Let me start by saying that in my opinion, the majority of police officers are decent, hard-working people who have good intentions and often are required to deal with extremely challenging situations.
I often say that for criminal defense attorneys, the testimony of an honest cop at trial who admits to making a mistake or treating someone not as well as they should have, is the fastest way to a guilty verdict.
If you believe that you have been the victim of police misconduct, there are several things you need to know.
The first being that you should contact an experienced civil rights attorney who will evaluate the specific facts and advise you as to whether you should pursue civil or administrative claims.
The second is that in almost every state, there are VERY STRICT time limitations for suing a government entity, such as a police department or city, or its employees.
This is often known as a tort claim notice. Essentially you are required to put these parties on notice (via very specific protocols) of your intent to file claims. If you fail to do so within the applicable time period, you will lose your right to sue.
Meeting the tort claim notice deadline is the first deadline. Once you comply with the tort claim timeline, there are also timelines for filing a civil lawsuit.
Victims of police misconduct usually rely on 42 USCA § 1983; this statute makes it unlawful for anyone acting under the authority of state law to deprive another person of his or her rights under the Constitution or federal law. This includes actions such as:
An unlawful stop, detention or arrest;
Failing to provide medical care while someone is in police custody.
In addition to 1983 claims, individuals may also have common law claims against police officers such as Assault and/or Battery.
Before filing a lawsuit, some states require victims to first pursue administrative remedies such as:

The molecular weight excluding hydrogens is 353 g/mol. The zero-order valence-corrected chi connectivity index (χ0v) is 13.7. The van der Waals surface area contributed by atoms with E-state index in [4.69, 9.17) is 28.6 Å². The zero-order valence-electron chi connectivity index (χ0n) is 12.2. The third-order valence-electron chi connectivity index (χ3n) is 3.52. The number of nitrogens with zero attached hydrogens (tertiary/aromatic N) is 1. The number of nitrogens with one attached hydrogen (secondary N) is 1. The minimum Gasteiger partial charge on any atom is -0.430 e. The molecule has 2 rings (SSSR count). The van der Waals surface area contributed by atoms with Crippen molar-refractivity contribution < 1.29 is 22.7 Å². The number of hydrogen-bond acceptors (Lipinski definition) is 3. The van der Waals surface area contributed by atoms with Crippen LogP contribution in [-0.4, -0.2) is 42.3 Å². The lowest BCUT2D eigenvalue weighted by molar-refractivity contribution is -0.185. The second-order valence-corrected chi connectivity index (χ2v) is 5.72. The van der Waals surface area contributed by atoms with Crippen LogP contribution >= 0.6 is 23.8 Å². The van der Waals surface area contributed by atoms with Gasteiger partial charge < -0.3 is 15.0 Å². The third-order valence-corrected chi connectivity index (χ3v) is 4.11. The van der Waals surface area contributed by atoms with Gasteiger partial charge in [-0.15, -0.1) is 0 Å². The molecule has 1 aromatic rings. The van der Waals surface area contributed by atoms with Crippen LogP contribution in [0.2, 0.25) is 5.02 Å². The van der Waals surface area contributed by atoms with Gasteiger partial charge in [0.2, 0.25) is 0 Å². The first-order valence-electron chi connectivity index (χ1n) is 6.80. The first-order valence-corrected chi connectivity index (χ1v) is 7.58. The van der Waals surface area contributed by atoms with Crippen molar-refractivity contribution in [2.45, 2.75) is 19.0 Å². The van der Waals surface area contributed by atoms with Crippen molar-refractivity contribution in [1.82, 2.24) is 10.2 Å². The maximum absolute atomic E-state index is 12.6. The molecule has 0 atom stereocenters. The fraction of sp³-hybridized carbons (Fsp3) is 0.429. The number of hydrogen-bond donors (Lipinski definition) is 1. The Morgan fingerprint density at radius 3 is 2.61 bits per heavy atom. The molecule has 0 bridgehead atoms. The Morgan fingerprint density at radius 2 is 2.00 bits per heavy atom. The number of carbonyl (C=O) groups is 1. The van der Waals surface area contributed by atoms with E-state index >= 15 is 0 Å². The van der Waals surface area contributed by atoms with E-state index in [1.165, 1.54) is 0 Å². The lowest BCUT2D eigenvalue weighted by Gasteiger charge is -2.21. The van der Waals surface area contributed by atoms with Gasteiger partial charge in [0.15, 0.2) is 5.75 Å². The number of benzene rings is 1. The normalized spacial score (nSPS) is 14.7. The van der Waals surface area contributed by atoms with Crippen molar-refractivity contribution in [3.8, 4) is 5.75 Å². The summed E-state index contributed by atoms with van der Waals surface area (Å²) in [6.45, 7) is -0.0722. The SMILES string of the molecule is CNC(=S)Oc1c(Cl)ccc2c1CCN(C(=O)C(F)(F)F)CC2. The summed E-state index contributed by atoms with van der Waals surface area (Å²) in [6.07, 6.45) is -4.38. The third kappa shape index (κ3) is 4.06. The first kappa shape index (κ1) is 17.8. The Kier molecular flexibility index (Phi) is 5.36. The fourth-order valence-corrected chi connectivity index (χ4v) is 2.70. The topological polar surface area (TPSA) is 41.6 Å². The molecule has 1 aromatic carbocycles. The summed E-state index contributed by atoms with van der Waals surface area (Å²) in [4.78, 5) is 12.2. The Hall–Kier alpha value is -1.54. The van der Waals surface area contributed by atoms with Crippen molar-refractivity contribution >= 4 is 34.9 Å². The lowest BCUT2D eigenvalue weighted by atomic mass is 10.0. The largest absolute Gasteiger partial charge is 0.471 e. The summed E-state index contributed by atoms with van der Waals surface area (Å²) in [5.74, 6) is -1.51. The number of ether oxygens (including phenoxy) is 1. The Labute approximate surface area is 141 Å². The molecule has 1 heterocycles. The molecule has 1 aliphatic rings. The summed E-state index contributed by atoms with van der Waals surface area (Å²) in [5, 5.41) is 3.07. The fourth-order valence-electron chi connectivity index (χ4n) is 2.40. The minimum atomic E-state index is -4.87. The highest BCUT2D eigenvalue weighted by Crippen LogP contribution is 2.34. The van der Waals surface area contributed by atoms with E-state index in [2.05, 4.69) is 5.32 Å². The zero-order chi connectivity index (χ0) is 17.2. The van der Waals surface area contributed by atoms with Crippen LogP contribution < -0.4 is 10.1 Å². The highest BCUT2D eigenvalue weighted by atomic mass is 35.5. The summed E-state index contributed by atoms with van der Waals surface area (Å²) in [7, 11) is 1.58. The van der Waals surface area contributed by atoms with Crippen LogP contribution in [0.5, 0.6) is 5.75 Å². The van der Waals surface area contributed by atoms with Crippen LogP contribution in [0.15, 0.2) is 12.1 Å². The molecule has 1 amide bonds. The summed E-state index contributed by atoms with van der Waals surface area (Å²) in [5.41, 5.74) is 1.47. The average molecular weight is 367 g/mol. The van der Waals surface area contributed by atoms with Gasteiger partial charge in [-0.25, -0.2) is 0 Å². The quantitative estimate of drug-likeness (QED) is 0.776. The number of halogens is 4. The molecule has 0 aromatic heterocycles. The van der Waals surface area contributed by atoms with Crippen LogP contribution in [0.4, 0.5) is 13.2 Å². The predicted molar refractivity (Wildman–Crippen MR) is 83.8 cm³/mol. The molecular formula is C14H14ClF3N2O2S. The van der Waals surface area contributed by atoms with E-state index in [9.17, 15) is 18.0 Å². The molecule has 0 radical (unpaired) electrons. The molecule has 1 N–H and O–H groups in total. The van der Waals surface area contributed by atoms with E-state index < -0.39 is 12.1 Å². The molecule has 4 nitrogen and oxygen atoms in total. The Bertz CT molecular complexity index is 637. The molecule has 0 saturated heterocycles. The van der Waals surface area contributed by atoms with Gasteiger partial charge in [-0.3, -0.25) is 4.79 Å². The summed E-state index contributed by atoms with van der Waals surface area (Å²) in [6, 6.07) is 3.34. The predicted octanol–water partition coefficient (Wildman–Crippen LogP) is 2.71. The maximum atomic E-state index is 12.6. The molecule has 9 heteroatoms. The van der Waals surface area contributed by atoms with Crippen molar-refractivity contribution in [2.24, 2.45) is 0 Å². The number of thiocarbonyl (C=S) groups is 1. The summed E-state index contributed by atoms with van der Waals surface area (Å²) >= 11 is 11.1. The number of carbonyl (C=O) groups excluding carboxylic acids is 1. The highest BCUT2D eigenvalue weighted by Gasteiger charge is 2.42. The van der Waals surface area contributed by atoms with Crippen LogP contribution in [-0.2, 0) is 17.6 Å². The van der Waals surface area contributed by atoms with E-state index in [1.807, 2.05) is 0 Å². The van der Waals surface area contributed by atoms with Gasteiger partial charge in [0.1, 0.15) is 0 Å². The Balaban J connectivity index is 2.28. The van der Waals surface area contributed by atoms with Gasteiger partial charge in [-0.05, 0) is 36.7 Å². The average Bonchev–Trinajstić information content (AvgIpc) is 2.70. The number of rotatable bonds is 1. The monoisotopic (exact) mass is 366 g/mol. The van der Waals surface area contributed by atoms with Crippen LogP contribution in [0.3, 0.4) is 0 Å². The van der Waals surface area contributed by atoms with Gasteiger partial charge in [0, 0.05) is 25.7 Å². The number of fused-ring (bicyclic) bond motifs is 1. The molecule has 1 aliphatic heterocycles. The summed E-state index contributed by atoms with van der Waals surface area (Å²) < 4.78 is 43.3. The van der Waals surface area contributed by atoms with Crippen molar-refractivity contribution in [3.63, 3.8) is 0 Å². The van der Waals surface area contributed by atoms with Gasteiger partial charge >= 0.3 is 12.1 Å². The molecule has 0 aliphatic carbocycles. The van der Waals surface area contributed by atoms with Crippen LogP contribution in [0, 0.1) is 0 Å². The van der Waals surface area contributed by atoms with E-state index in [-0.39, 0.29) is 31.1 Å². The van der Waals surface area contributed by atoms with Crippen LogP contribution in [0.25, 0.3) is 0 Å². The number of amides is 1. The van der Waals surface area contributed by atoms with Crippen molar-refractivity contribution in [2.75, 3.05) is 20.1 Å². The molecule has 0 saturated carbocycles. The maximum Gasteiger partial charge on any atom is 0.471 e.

Reporting the incident to the police department’s internal affairs division;
Reporting the incident to the Department of Justice (DOJ);
And to follow the administrative procedures regarding timeliness, cooperating with investigators, providing a statement, etc.
In addition to suing the individual police officers, in some cases it is appropriate to bring claims against their supervisors or the municipality for which they work for things like failing to train, supervise or discipline police officers in order to avoid civil rights violations.
Whether wrongdoing occurred is the first question.
Damages include physical and emotional injuries, expenses, and costs associated with the incident.
Depending on the case, punitive damages may be appropriate against the individual police officers to punish the police officer for malicious, deliberate and/or intentional conduct in an amount sufficient to punish him and to deter others from committing similar violations.
If you have been the victim of police misconduct, you should contact an attorney right away. If you don’t know an attorney, often the state bar organization where you live can provide you with the names of experienced attorneys in your area.
If you sustained physical injuries, make sure to have someone take photographs of those injuries right away. Make sure to obtain copies of any medical records documenting your injuries or treatment. Keep any receipts for out of pocket expenses you pay that relates to the incident such as prescriptions or medical copayments.
And finally, one of the most important and critical things you should do is to immediately write out a detailed summary of what happened. It’s amazing how quickly we forget critical facts that can help your attorney prevail in court. Don’t rely on memory. Write it down and do so as soon as possible.